Mockito @Mock vs @InjectMocks Annotations

During unit testing with junit and mockito, generally, we use @Mock and @InjectMocks annotations to create mocks and SUT (System Under Test) to be tested. In this tutorial, we will learn the difference between @Mock and @InjectMocks annotations in mockito.

1. What is a Mock?

It is important to understand the difference between a mock and an object. An object is an actual instance of a class and any method invoked using object reference will execute the method body defined in the class file.

A mock object is a proxy interface to hide an underlying dependency with cannot be tested in a test environment e.g. database, network locations etc. A method invoked using mocked reference does not execute the actual method body defined in the class file, rather the method behavior is configured using when(...).thenReturn(...) methods.

  • In a junit test, we create objects for the class which need to be tested and its methods to be invoked.
  • We create mocks for the dependencies which will not be present in the test environment and objects are dependent on it to complete the method call.

2. Difference between @Mock and @InjectMocks

In mockito-based junit tests, @Mock annotation creates mocks and @InjectMocks creates actual objects and injects mocked dependencies into it.

  • Use @InjectMocks to create class instances that need to be tested in the test class. We call it ‘code under test‘ or ‘system under test‘.
  • Use @InjectMocks when actual method body needs to be executed for a given class.
  • Use @InjectMocks when we need all or few internal dependencies initialized with mock objects to work method correctly.
  • Use @Mock to create mocks that are needed to support the testing of SUT.
  • We must define the when(...).thenReturn(...) methods for mock objects whose class methods will be invoked during actual test execution.

3. Demo

Let’s understand the difference between @Mock and @InjectMocks with an example. In this example, we have a class MainClass that has a method save().

MainClass has a dependency on DatabaseDAO and NetworkDAO. When we call MainClass.save() method, it internally calls save methods of both dependent objects.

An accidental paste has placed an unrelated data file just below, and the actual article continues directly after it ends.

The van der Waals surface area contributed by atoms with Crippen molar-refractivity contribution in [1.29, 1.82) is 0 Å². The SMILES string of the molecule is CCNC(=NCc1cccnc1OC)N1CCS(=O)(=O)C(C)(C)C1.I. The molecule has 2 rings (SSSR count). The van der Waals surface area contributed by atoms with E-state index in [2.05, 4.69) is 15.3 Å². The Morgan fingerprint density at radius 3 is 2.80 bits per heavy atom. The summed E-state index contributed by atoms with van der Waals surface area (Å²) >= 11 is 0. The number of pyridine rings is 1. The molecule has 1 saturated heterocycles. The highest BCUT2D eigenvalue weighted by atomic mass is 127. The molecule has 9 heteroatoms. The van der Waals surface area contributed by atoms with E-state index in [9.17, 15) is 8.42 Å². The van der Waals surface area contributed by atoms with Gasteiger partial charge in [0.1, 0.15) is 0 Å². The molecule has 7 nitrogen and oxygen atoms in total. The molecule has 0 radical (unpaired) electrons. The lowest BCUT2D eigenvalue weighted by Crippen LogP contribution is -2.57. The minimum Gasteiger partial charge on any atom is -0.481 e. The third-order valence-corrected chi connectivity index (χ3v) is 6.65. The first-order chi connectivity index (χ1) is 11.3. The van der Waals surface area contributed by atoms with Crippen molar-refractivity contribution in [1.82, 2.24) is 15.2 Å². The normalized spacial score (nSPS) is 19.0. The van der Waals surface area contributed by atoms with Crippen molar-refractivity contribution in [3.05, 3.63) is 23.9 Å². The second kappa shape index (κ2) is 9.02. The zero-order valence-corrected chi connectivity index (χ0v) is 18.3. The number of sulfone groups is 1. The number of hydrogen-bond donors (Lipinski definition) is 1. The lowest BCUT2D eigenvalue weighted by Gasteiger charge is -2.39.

3.1. System Under Test

public class MainClass {

	DatabaseDAO database;
	NetworkDAO network;

	//Setters and getters

	public boolean save(String fileName)
	{
		database.save(fileName);
		System.out.println("Saved in database in Main class");

		network.save(fileName);
		System.out.println("Saved in network in Main class");

		return true;
	}
}
public class DatabaseDAO {
	public void save(String fileName) {
		System.out.println("Saved in database");
	}
}
public class NetworkDAO {
	public void save(String fileName) {
		System.out.println("Saved in network location");
	}
}

3.2. Unit Test

Let’s write the junit test for MainClass.

import static org.junit.Assert.assertEquals;

import org.junit.Before;
import org.junit.Test;
import org.mockito.InjectMocks;
import org.mockito.Mock;
import org.mockito.MockitoAnnotations;

public class ApplicationTest
{
	@InjectMocks
	MainClass mainClass;

	@Mock
	DatabaseDAO dependentClassOne;

	@Mock
	NetworkDAO dependentClassTwo;

	@Before
	public void init() {
		MockitoAnnotations.openMocks(this);
	}

	@Test
	public void validateTest()
	{
                //record expectations with mock methods
                when(dependentClassOne.save()).thenReturn(true);
                when(dependentClassTwo.save()).thenReturn(true);

		boolean saved = mainClass.save("temp.txt");
		assertEquals(true, saved);

                //verify recorded expectations
	}
}

4. Conclusion

In this mockito tutorial, we learned the difference between @Mock and @InjectMocks annotations. We learned what happens when we apply these annotations to classes in junit tests.

Happy Learning !!

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